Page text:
Curcumin is a secondary herbal substance obtained from the rhizome of the turmeric plant (Curcuma longa). It is one of the main components of the Indian curry spice mixture and is approved as a yellow colorant in the European Union under E number 100.
Curcumin as a medicine
Originally from Asia, Curcuma longa it now grows in many tropical and subtropical regions. As a medicine in Ayurvedic medicine, curcumin is used primarily because of its antioxidant, anti-inflammatory, antiseptic, analgesic and anticancer properties for bronchitis and asthma, allergies , liver disease, rheumatism, upper throat infections and poor wound healing in diabetes and cancer. In India, where turmeric is a traditional part of the diet, the frequency breast cancer , prostate, colon and lung is ten times smaller than that in the United States. Many experts attribute this fact to curcumin.
In the meantime, it has been proven in many cases that curcumin can inhibit almost all tumor signaling pathways, interfere with cell proliferation (cell reproduction), as well as tumor invasion, metastasis and blood vessel formation. The chemopreventive activity of curcumin could be attributed to the fact that it induces apoptosis of tumor cells via several signaling pathways (upregulation of genes for tumor suppression of p53 and initiation of mitochondrial apoptosis by increasing Bak production).
Because apoptosis is a major cause of cell death, substances such as curcumin, which can induce apoptosis / cell death, are the most promising candidates for cancer treatment. In addition, curcumin slows down the so-called NFkB (nuclear factor kappa B), which, like the main switch in the cell nucleus, triggers the entire cascade for inflammatory cytokines.
Similar to some chemotherapy drugs, curcumin prevents tumors from creating their own blood flow through vascularization. B. Bevazizumab VEGF, the vascular endothelial growth factor, which is responsible for this. Curcumin also acts as a tyrosine kinase inhibitor compared to Erlotinib and Gefitinib, which blocks epithelial growth factors (EGF) and thus prevents cancer cell division. Curcumin is incorporated into the cell membranes of cancer cells and makes them more permeable and thus more vulnerable to the immune system, for biological cancer therapies, chemotherapy or radiation therapy.
In a 2006 study. published in the journal Clinical Gastroenterology Hepatology, it was found that the combination of 480 mg of curcumin and 20 mg of quercetin three times a day significantly reduces the number of cells and the size of colon adenomas in familial adenopolyposis without signs of toxicity. Due to the dose level, Professor Francis M. Giardelli assumes that curcumin was the crucial substance.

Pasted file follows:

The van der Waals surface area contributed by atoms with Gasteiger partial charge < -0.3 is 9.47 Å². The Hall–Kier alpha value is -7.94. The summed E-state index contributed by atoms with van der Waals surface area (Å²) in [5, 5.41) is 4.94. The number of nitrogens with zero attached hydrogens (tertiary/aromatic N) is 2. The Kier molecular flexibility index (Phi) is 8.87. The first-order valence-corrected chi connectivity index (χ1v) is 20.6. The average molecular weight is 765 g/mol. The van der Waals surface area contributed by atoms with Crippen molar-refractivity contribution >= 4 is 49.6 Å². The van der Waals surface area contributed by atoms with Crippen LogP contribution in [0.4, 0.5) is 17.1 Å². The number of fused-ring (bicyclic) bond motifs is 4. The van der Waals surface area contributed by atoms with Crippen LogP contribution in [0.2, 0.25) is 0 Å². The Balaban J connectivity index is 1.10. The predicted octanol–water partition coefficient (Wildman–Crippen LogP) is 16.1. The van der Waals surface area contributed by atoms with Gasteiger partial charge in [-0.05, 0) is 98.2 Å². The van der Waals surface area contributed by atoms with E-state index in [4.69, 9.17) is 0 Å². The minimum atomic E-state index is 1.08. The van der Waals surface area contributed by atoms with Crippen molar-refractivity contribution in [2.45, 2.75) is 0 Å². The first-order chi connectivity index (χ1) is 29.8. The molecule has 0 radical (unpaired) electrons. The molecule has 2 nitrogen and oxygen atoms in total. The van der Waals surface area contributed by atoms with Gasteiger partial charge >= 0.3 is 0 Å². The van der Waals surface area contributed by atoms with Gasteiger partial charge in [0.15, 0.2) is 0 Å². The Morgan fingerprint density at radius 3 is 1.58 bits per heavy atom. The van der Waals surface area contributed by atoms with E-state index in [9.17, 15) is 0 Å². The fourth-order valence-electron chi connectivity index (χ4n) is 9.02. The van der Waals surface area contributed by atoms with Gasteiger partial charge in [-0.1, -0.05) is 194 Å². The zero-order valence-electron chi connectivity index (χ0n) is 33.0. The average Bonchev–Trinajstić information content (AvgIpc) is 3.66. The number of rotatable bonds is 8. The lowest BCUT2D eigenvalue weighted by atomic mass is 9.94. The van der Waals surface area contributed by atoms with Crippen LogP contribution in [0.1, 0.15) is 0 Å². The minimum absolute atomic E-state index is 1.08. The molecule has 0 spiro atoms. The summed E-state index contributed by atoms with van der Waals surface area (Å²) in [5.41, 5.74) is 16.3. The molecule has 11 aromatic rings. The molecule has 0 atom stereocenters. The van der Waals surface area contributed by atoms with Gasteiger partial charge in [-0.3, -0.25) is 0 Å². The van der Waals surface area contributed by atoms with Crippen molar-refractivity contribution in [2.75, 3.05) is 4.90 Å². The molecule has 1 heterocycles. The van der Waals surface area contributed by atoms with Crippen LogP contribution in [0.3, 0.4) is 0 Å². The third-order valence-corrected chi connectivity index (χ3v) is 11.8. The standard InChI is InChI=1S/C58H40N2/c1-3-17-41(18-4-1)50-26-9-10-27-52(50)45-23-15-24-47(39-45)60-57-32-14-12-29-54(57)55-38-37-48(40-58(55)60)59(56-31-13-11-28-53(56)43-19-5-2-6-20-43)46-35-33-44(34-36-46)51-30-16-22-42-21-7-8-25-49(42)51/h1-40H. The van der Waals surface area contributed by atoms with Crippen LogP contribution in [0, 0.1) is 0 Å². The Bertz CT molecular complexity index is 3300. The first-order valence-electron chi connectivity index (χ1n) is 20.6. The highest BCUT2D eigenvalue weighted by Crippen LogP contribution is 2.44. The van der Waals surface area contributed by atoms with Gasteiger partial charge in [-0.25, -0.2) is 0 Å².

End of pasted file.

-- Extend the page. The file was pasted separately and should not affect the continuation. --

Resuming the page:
Therapeutic use of curcumin
The plant itself contains only 2 – 9% curcumin. Therefore, scientific research works with their extracts. One of the problems with the supply of curcumin is poor absorption from the intestine, which can be increased by adding piperine, but does not lead to a sufficient level of activity in the blood and other tissues.
At the Center for Advanced Medicine, we work around this problem by giving patients intravenous curcumin in an aqueous solution of 150 mg in the form of an infusion, which allows us to achieve a high level of this compound in the tissue. With intravenous curcumin, we have an effective anti-cancer agent without any side effects. As part of a holistic concept for individually tailored cancer therapy, we always use curcumin together with other substances.
Curcumin increases the chemosensitivity of treated tumor cells to vincristine, melphalan, cisplatin and 5-FU and enhances paclitaxel-induced apoptosis. However, it prevents apoptosis of breast cancer cells under irinotecan and doxorubicin. In animal studies, tumor regression can also be prevented by cyclophosphamide.
Due to its syntagonistic and antagonistic effects, curcumin should be used as an adjuvant only if there is a positive interaction with the following chemotherapeutic agents:
5-FU. Bortezumib, butyrate, celecoxib, cisplatin, doxorubicin, etoposide, gemcitabine, melphalan, oxaliplatin, paclitaxel, sulfinosine, thalidomide, taxol, vincristine and vinorelbine.